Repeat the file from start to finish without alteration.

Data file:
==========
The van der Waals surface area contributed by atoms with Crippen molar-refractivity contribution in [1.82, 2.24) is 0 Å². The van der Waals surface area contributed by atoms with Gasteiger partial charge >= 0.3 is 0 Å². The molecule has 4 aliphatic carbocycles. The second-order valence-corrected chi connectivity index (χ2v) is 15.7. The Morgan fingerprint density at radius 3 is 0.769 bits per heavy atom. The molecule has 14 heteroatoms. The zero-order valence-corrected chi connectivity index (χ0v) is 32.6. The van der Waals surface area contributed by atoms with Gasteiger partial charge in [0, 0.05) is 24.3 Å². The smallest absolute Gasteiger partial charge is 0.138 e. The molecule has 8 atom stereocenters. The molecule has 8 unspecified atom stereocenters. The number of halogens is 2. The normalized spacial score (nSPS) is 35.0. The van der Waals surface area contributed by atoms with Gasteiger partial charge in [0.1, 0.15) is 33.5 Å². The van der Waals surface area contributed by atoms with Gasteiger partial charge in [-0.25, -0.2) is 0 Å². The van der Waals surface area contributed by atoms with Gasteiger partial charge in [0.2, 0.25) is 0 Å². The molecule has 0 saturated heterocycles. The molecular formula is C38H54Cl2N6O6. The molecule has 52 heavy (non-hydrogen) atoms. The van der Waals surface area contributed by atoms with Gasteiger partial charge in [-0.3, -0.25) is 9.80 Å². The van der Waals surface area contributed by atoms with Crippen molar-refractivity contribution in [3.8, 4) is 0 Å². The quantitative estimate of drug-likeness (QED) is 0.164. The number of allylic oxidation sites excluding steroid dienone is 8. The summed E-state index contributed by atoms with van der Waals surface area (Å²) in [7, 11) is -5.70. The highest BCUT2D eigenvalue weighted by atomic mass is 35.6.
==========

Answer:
The van der Waals surface area contributed by atoms with Crippen molar-refractivity contribution in [1.82, 2.24) is 0 Å². The van der Waals surface area contributed by atoms with Gasteiger partial charge >= 0.3 is 0 Å². The molecule has 4 aliphatic carbocycles. The second-order valence-corrected chi connectivity index (χ2v) is 15.7. The Morgan fingerprint density at radius 3 is 0.769 bits per heavy atom. The molecule has 14 heteroatoms. The zero-order valence-corrected chi connectivity index (χ0v) is 32.6. The van der Waals surface area contributed by atoms with Gasteiger partial charge in [0, 0.05) is 24.3 Å². The smallest absolute Gasteiger partial charge is 0.138 e. The molecule has 8 atom stereocenters. The molecule has 8 unspecified atom stereocenters. The number of halogens is 2. The normalized spacial score (nSPS) is 35.0. The van der Waals surface area contributed by atoms with Gasteiger partial charge in [0.1, 0.15) is 33.5 Å². The van der Waals surface area contributed by atoms with Gasteiger partial charge in [-0.25, -0.2) is 0 Å². The van der Waals surface area contributed by atoms with Gasteiger partial charge in [0.2, 0.25) is 0 Å². The molecule has 0 saturated heterocycles. The molecular formula is C38H54Cl2N6O6. The molecule has 52 heavy (non-hydrogen) atoms. The van der Waals surface area contributed by atoms with Gasteiger partial charge in [-0.3, -0.25) is 9.80 Å². The van der Waals surface area contributed by atoms with Crippen molar-refractivity contribution in [3.8, 4) is 0 Å². The quantitative estimate of drug-likeness (QED) is 0.164. The number of allylic oxidation sites excluding steroid dienone is 8. The summed E-state index contributed by atoms with van der Waals surface area (Å²) in [7, 11) is -5.70. The highest BCUT2D eigenvalue weighted by atomic mass is 35.6.